It's the six hours of Fuji this weekend, and with two Toyota TS030 Hybrids up against two Audi R18 e-tron quattros, this will be as close to a stand-alone race as we will have in the World Endurance Championship outside France. Make no mistake, it is very, very important indeed for Toyota to win this one, but just how likely is it?
Rather late, I've begun my homework, and have been trying to figure out what we might expect to see in Japan, based on what we have seen so far this year. Certainly, it would be a surprise if the Audis were not quicker over a single lap, not only in the race, but also in qualifying. So expect another front row lock-out for championship leaders: in which order, I wouldn't like to say, as a vital championship point is a stake, and there is a real fight between the two Audi teams going into the final three rounds of the championship.
My prediction? A four-lap average for the better of the two Audis of 1m 26.2s, whereas Toyota will be more like 1m 26.9s, I think.
But what of the race? Here's where looking at the season so far is not as much help as you'd like it to be. Le Mans is very much a special case, so can't really be used as a guide to other races. Interlagos saw the only Toyota out of the race before the end of the first stint, which only leaves Austin, Texas, as a basis for predictions. And even there, the Toyota had a problem picking up all the fuel in the tank, so the stints there were shorter than they should have been.
I expect Toyota to be able to run for 37 laps at Fuji, compared with 34 for Audi. Actually, I think that Audi might only manage 33 laps on a tankful, but that will depend a little on the lap times that they do. My projection is that they will expect to do average lap times of 1m 28.1s. The problem with that is that they will then end up five minutes from the end of the race, needing to make one more stop for fuel, unless the safety car makes an appearance at some point, and slows the pace.
Toyota should have no difficulty in completing the race on six stops. The trouble is, of course, that they seem to struggle to match the pace of Audi. I expect the average lap time to be around half-a-second slower. This is just enough, given that extra pit-stop, to put them on the same lap as Audi at the end of the race, but 15 seconds adrift after what my projection says will be 295 laps of racing.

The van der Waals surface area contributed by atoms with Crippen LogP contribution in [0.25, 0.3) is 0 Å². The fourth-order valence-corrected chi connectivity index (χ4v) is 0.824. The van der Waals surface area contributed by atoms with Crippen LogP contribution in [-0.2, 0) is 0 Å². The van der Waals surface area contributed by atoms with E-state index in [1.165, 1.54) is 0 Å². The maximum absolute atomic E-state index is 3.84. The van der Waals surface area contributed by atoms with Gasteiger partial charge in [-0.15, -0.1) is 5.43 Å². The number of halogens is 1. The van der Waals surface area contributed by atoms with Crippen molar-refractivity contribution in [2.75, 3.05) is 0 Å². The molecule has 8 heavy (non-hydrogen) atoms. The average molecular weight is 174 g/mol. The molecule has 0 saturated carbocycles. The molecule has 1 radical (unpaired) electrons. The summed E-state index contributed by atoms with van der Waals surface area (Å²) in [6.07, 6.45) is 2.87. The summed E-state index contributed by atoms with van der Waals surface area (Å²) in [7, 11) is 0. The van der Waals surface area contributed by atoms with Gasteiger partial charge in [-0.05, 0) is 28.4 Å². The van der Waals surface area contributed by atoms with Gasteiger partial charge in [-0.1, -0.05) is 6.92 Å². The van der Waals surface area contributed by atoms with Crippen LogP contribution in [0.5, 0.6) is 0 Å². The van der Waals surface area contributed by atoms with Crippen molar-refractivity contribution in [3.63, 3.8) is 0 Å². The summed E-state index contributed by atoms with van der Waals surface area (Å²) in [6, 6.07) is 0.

Now, if you're paying attention, you'll notice that I've made three crucial assumptions here:
(1) that the race is dry throughout;
(2) that there will be no safety car periods;
(3) that neither Audi nor Toyota will be able to double-stint the tyres.
Taking these one at a time:
(1) the long-range forecast that I have seen suggests heavy rain for Sunday, so it may well be a case of who is better able to adapt to the conditions - and you can consign the foregoing to the dustbin.
(2) it is probably safer to assume that a safety car will appear at some point - in which case, it will be a matter of timing, who gets the benefit. Statistically, since Toyota will be behind Audi (probably) more of the time than they will be ahead, it is more likely to benefit Toyota than Audi, since the safety car will bunch up the field; but in either case the reduced pace will benefit Audi more than Toyota, because it will remove the need for that extra stop.
(3) at Austin, the Toyota was easier on its tyres than Audi, but Fuji's track surface leads to a higher wear rate, so perhaps this assumption is the least unreasonable.
The top brass at Toyota did not expect to have been so comprehensively beaten by Audi thus far this year, and a good showing on home turf is essential to everyone involved in the Japanese manufacturer's efforts. Although budgets for 2014 will have already been allocated, senior managers will want to be confident that their investment is sound. This weekend's race is Toyota's best opportunity to demonstrate the fact.